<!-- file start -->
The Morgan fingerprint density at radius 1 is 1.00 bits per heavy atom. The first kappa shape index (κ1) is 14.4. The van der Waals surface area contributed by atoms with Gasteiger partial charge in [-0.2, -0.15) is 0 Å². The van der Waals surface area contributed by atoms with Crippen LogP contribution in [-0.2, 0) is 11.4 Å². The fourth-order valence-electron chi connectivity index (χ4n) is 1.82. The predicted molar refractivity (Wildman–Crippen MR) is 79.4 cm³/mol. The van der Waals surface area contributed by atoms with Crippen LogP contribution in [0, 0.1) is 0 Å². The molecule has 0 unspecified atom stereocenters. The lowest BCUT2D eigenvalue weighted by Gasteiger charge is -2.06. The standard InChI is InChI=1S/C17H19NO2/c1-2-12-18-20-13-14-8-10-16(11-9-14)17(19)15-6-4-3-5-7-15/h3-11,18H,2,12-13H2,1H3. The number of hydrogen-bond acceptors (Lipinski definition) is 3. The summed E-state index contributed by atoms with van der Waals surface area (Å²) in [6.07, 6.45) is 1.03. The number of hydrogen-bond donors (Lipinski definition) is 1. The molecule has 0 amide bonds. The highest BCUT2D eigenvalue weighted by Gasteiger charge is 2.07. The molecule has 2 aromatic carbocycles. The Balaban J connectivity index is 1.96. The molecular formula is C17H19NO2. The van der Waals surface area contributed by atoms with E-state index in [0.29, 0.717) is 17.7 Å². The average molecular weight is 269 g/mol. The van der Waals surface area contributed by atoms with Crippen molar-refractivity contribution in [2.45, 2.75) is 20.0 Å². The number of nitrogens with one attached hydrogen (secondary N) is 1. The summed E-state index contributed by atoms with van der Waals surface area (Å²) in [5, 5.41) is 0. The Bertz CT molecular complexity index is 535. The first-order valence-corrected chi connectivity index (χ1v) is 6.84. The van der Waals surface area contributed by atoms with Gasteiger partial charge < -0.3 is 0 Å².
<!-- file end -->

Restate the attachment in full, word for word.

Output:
The Morgan fingerprint density at radius 1 is 1.00 bits per heavy atom. The first kappa shape index (κ1) is 14.4. The van der Waals surface area contributed by atoms with Gasteiger partial charge in [-0.2, -0.15) is 0 Å². The van der Waals surface area contributed by atoms with Crippen LogP contribution in [-0.2, 0) is 11.4 Å². The fourth-order valence-electron chi connectivity index (χ4n) is 1.82. The predicted molar refractivity (Wildman–Crippen MR) is 79.4 cm³/mol. The van der Waals surface area contributed by atoms with Crippen LogP contribution in [0, 0.1) is 0 Å². The molecule has 0 unspecified atom stereocenters. The lowest BCUT2D eigenvalue weighted by Gasteiger charge is -2.06. The standard InChI is InChI=1S/C17H19NO2/c1-2-12-18-20-13-14-8-10-16(11-9-14)17(19)15-6-4-3-5-7-15/h3-11,18H,2,12-13H2,1H3. The number of hydrogen-bond acceptors (Lipinski definition) is 3. The summed E-state index contributed by atoms with van der Waals surface area (Å²) in [6.07, 6.45) is 1.03. The number of hydrogen-bond donors (Lipinski definition) is 1. The molecule has 0 amide bonds. The highest BCUT2D eigenvalue weighted by Gasteiger charge is 2.07. The molecule has 2 aromatic carbocycles. The Balaban J connectivity index is 1.96. The molecular formula is C17H19NO2. The van der Waals surface area contributed by atoms with E-state index in [0.29, 0.717) is 17.7 Å². The average molecular weight is 269 g/mol. The van der Waals surface area contributed by atoms with Crippen molar-refractivity contribution in [2.45, 2.75) is 20.0 Å². The number of nitrogens with one attached hydrogen (secondary N) is 1. The summed E-state index contributed by atoms with van der Waals surface area (Å²) in [5, 5.41) is 0. The Bertz CT molecular complexity index is 535. The first-order valence-corrected chi connectivity index (χ1v) is 6.84. The van der Waals surface area contributed by atoms with Gasteiger partial charge < -0.3 is 0 Å².